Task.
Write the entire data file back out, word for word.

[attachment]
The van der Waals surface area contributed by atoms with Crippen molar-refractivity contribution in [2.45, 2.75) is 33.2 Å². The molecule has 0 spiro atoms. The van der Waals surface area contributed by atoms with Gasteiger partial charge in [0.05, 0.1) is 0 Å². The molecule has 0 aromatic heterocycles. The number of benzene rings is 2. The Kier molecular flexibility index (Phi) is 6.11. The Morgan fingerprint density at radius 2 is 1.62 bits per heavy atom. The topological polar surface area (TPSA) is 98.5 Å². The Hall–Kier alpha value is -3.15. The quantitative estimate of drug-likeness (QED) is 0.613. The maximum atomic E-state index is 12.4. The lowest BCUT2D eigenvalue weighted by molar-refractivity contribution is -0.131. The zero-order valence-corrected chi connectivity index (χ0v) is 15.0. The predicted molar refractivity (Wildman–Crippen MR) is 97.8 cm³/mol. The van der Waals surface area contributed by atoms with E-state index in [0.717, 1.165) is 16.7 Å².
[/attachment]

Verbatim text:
The van der Waals surface area contributed by atoms with Crippen molar-refractivity contribution in [2.45, 2.75) is 33.2 Å². The molecule has 0 spiro atoms. The van der Waals surface area contributed by atoms with Gasteiger partial charge in [0.05, 0.1) is 0 Å². The molecule has 0 aromatic heterocycles. The number of benzene rings is 2. The Kier molecular flexibility index (Phi) is 6.11. The Morgan fingerprint density at radius 2 is 1.62 bits per heavy atom. The topological polar surface area (TPSA) is 98.5 Å². The Hall–Kier alpha value is -3.15. The quantitative estimate of drug-likeness (QED) is 0.613. The maximum atomic E-state index is 12.4. The lowest BCUT2D eigenvalue weighted by molar-refractivity contribution is -0.131. The zero-order valence-corrected chi connectivity index (χ0v) is 15.0. The predicted molar refractivity (Wildman–Crippen MR) is 97.8 cm³/mol. The van der Waals surface area contributed by atoms with E-state index in [0.717, 1.165) is 16.7 Å².